Sangakkara won't blame umpires for bad decisions
Sri Lankan captain Kumar Sangakkara was in no mood to implicate the umpires for the dodgy decisions they handed to Indian batsmen in the tri-series match in Dambulla and said India should have agreed to the use Decision Review System to have a level playing field.cricket Updated: Aug 23, 2010 00:42 IST
Sri Lankan captain Kumar Sangakkara was on Sunday in no mood to implicate the umpires for the dodgy decisions they handed to Indian batsmen in the tri-series match in Dambulla and said India should have agreed to the use Decision Review System to have a level playing field.
India were at the receiving end of at least four dodgy decisions with Virender Sehwag, Dinesh Karthik, Suresh Raina and Yuvraj Singh being the unlucky batsmen though they lost comprehensively by eight wickets.
Three dodgy decisions came from local umpire Kumar Dharmasena while one -- that of Yuvraj -- was from Pakistani Asad Rauf.
"Even before the Test series we have been for DRS and the only reason I believe why we did not have referral system throughout the Test series and through this series was because India did not want DRS," Sangakkara said at the post-match press conference when asked about the bad decisions.
"Well, sometimes decisions work for you and sometimes they are against you. But if everything has to be fair use technology. Make it even," he said.
"The ICC should make technology compulsory now because if some sides are using it and some series we are playing without technology I don't think that is right. Everyone should use technology. If it is a must," he added.
Meanwhile, Man-of-the-Match Thisara Perera who scalped five wickets for just 28 runs to bundle India out for a paltry 103, was happy with his performance on Sunday but said that the final would be a totally different ballgame.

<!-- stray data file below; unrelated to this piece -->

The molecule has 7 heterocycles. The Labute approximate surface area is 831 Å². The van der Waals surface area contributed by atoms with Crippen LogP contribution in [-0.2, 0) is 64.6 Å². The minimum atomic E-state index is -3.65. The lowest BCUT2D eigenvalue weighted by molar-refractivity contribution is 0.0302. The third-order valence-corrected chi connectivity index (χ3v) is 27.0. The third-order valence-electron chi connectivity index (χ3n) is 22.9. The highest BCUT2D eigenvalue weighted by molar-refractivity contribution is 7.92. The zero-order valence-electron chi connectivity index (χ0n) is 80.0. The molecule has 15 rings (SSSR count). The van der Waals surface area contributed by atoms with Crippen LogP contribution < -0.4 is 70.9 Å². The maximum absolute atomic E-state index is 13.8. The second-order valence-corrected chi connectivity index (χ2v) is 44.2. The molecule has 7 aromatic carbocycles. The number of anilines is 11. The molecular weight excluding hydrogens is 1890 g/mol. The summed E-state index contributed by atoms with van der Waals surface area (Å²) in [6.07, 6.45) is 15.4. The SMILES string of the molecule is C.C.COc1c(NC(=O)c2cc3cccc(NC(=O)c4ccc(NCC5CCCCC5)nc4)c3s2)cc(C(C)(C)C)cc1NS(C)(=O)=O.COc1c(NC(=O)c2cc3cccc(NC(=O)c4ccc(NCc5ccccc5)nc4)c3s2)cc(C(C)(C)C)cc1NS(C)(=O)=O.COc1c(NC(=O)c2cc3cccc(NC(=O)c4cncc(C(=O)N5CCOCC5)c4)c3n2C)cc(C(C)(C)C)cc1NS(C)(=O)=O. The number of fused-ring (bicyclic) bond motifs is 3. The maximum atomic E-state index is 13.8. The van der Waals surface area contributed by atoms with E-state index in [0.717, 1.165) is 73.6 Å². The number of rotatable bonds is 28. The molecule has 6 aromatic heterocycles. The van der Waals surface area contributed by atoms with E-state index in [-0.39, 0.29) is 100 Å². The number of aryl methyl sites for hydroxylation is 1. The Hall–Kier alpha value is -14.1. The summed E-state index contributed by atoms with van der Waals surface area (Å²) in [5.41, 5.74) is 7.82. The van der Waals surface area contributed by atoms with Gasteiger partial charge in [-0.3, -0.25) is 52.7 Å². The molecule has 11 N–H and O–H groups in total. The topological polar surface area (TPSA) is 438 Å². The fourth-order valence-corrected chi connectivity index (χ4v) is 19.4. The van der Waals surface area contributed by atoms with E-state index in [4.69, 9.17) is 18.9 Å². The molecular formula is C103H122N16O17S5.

"I can play in any country. I have been given a chance to play against India. The performance against India has been good and hopefully I will continue with this in future. (The win) is a good preparation but it is a new game. Six days to go. So sides who lose like this can come out of it," he said.
"But the best win I have had against India was in Sharjah very early in my career. I think we got 299 and India were 54 all out I think. So that was a great win. And that was a great side that we had," he added.
Perera has no doubt that Sunday's comprehensive win would certainly boost their confidence before the August 28 summit clash.
"With this particular side with some of greats retired and who are not playing any more I think it is also great for our confidence to know that we can still do things like this. But the key is to win the matches consistently," he said.
"We have no preference on whom to play in the finals. If you start talking about the preferences I think mentally again we are trying to align ourselves one way. In cricket you ultimately do the hard things and win gives you lot more satisfaction.
"Both sides are playing very good cricket. We would like to play better cricket than both sides and win in the final," he added.